Below are notable developments in SEC enforcement activity for the week of December 3-7, 2012.

Big Lots CEO Resigns Amidst SEC Inquiry

The CEO of Central Ohio-based Big Lots (NYSE: BIG) is under scrutiny by the SEC surrounding his sale of over $10 million in company stock prior to a negative quarterly earnings report. Big Lots stock fell 24 percent as a result of the April 2012 earnings report. Steven Fishman will retire as soon as a replacement is found, after serving as CEO since 2005.

Article here.

Chinese Affiliates of Big Four Accounting Firms Charged For Refusing To Produce Documents

The SEC announced charges this week against the Chinese affiliates of the Big Four accounting firms for refusing to produce audit records for Chinese companies under investigation for violations of accounting fraud. According to the SEC’s administrative order, the four firms (as well as BDO) have refused to cooperate with the SEC investigations for months. For the Shanghai office of Deloitte & Touche, these recent charges are similar to those brought by the SEC in May  and September.

See the order here.

Insider Trading: Wells Fargo Investment Banker Tips Friend

A banker at Wells Fargo was the catalyst for an insider-trading scheme resulting in more than $11 million in profits, the SEC charged this week. According to the complaint, John W. Femenia used his position at the bank to gain nonpublic, material information about various impending mergers and tipped off friends and family. The SEC alleges 10 people were involved in the scheme, as well as two companies, Coram Real Estate Holdings Inc. and GoldStar P.S.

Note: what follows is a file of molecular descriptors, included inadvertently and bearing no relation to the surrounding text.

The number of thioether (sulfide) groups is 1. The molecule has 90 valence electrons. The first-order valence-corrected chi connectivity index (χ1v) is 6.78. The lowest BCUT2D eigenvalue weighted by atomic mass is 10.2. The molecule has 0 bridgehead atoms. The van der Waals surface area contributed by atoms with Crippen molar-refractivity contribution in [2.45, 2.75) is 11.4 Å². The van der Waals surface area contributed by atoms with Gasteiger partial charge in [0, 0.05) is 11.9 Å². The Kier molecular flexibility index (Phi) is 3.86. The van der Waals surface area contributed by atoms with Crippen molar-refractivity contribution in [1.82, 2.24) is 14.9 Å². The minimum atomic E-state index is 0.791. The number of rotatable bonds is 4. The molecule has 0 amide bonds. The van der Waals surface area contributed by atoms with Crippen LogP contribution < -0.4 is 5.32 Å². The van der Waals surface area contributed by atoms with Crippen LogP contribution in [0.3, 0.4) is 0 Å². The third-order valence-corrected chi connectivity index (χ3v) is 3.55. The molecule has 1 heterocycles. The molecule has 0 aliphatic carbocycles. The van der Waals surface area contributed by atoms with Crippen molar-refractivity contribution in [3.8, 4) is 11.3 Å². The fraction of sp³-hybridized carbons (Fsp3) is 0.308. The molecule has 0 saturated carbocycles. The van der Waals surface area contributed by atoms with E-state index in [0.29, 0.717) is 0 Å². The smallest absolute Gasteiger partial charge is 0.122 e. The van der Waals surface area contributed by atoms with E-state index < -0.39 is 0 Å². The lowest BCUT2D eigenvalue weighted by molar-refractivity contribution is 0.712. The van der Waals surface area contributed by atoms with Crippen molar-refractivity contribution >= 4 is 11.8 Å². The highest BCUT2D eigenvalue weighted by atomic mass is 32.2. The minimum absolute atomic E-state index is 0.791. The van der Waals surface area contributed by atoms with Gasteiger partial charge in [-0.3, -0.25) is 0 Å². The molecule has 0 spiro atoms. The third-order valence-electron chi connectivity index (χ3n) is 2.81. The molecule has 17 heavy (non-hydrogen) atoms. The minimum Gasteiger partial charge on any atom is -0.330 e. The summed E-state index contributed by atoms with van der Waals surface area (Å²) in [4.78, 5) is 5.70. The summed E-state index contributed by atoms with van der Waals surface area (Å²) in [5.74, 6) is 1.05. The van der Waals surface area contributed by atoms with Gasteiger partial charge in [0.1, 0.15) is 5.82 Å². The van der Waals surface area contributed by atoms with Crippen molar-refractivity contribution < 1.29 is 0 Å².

See the complaint here.

Insider Trading: Brazilian Settles Charges of Trading Burger King Stock

Brazilian citizen Igor Cornelsen will settle charges of insider trading in connection with the 2010 acquisition of Burger King (NYSE: BKW) by New York private equity firm 3G Capital Partners Ltd. Cornelsen obtained the nonpublic information from a fellow Brazilian working in the Miami office of Wells Fargo, who was charged with insider trading in September. Cornelsen and his previous firm, Bainbridge Group, agreed to pay over $5.1 million to settle.  

See the complaint here.

General Counsel Mark Cahn To Leave SEC

This week Mark Cahn, the General Counsel for the SEC, announced he will return to the private sector at the end of the year. Cahn, previously a partner at Wilmer Hale, served as General Counsel since February 2011.  Like Mary Schapiro, the departing SEC Chair, Mr. Cahn served during a time of intense regulatory activity in the SEC. He oversaw successful appellate defenses of SEC actions, provided advice on rulemaking, and advised the SEC on rules adopted pursuant to the Dodd-Frank reforms.

Read the SEC Press Release here.